Stability and security in Haiti remain shaky following the disastrous 2010 earthquake. Democratic institutions are weak and government largely unaccountable, leaving citizens sceptical of participatory politics. Income and wealth gaps are yawning. For several years Crisis Group’s Haiti Project advocated for national consensus and international donor patience to begin addressing the systemic socio-political problems underlying the country’s humanitarian plight. We ended this Project in 2013 but continue to closely monitor events in Haiti through the Crisis Watch conflict tracker.
Death of police officers in anti-gang operation triggered violent unrest and President Moïse sought international support to combat mounting insecurity. Anti-gang operation in Village de Dieu neighbourhood of capital Port-au-Prince 12 March turned violent, leaving at least four special police unit officers dead and eight others wounded. After video showing gang members beating police circulated online, harsh criticism of botched operation and widespread insecurity emerged on social media under #FreeHaiti hashtag, and several days of unrest roiled Port-au-Prince and surroundings, with demonstrators 15 March erecting barricades on city’s main roads. Members of outlawed Fantom 509, group of disgruntled police officers, 17 March protested to demand return of officers’ bodies still held by gang members, also set Delmas police station on fire and freed four jailed comrades accused of participating in 7 Feb alleged coup attempt against President Moïse; next day broke into Croix-des-Bouquets police station, freeing one officer reportedly imprisoned for shooting gang member. Moïse 15 March asked Organization of American States (OAS) Sec Gen Luis Almagro for assistance to deal with security crisis and next day requested UN technical and logistical support for police forces. Govt 18 March declared state of emergency in several areas where gangs exert control. Meanwhile, thousands 7 March demonstrated in Port-au-Prince in massive pro-democracy protest, denounced surge in abductions and called on Moïse to resign. On anniversary of Haitian constitution, thousands 28-29 March took to streets in Port-au-Prince to protest constitutional referendum scheduled for 27 June; Moïse 29 March reiterated need for constitutional reform. OAS 17 March passed resolution welcoming Moïse’s invitation to send Electoral Observation Mission to monitor upcoming constitutional referendum and general elections. Meanwhile, Dominican Republic govt 2 March detailed plan, first announced 27 Feb, to build fence along border with Haiti to curb irregular migration and illicit trade.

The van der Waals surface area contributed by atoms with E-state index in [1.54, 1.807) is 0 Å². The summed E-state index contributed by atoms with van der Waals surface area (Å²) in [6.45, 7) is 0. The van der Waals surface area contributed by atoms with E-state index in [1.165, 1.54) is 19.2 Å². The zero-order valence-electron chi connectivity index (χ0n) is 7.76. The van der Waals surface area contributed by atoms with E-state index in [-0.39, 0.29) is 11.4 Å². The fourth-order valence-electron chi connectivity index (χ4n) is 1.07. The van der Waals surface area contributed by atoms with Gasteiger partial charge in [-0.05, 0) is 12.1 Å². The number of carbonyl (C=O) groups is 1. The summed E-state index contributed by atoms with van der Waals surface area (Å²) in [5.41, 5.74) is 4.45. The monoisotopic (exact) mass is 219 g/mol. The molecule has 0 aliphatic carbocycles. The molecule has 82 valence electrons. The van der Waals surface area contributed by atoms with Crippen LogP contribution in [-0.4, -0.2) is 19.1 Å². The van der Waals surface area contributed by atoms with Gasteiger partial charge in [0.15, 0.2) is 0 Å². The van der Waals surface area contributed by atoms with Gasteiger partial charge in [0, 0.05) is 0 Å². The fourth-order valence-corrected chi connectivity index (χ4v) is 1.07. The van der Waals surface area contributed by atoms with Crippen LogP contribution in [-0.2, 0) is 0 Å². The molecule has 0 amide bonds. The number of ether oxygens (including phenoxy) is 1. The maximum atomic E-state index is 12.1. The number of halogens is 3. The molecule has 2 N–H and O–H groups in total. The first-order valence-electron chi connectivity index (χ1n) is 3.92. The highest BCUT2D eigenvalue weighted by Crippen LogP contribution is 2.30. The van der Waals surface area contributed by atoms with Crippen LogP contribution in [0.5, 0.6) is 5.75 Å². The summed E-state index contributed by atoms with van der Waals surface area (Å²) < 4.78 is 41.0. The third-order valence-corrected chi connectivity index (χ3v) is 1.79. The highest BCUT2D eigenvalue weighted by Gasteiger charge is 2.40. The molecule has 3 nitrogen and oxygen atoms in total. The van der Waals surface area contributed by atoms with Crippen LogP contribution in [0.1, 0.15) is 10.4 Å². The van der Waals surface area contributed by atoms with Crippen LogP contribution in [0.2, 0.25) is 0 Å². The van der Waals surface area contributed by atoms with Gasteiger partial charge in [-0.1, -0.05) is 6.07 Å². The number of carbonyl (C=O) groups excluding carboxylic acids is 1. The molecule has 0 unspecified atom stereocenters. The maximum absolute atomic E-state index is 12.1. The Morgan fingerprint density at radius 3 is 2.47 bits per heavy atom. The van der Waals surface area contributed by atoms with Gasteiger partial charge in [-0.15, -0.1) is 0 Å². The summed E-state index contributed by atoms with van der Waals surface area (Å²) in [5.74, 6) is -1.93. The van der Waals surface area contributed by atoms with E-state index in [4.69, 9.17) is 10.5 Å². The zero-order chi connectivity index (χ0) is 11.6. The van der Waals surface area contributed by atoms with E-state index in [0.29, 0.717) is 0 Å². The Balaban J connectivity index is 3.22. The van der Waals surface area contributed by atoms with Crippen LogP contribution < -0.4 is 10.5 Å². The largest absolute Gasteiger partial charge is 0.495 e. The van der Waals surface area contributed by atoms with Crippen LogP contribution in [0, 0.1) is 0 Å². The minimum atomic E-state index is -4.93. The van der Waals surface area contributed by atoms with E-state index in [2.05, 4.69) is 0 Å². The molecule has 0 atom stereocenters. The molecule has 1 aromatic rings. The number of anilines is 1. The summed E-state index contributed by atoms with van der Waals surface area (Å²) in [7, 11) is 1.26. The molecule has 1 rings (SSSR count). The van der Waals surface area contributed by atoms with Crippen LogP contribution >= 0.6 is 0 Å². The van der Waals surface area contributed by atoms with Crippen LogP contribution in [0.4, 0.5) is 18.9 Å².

Without an inclusive national pact on critical priorities, President Michel Martelly faces the spectre of a failed presidency, and Haiti risks international abandonment.
The UN Stabilisation Mission in Haiti (MINUSTAH) needs a gradual reconfiguration of its operations prior to a withdrawal, to avoid a security vacuum and give Haiti the chance for sustainable development.
A dysfunctional justice system continues to pose significant obstacles to the democratic process in a post-earthquake Haiti where security and stability remain fragile.
Kidnapping, urban gangs and unresolved killings form a trifecta of challenges to citizen safety that the four month-old Martelly administation must confront by speedily completing reforms to professionalise the Haitian National Police(HNP).
A year and a half after a deadly earthquake devastated its capital, 650,000 victims still wait for permanent housing in more than 1,000 unstable emergency camps across Haiti as a new hurricane season arrives.
Haitian authorities and the international community need to ensure that the first post-quake elections meet acceptable standards of credibility and produce the legitimate government needed to carry through massive institutional and infrastructure reconstruction.
Originally published in Huffington Post
Presentation by Mark L. Schneider, Senior Vice President, International Crisis Group on “Is it time for MINUSTAH to leave Haiti?” at the Center for Strategic and International Studies (CSIS), Washington, DC, 25 July 2013.
Originally published in Reforma
Originally published in Miami Herald
Delayed elections, mistrust and public protests against Haitian President Michel Martelly threaten the country’s chance to end decades of political conflict and to recover from the 2010 earthquake. Without a national accord, the country risks ongoing crises. Javier Ciurlizza, Crisis Group Program Director for Latin America and the Caribbean, tells us more on the current challenges Haiti is facing.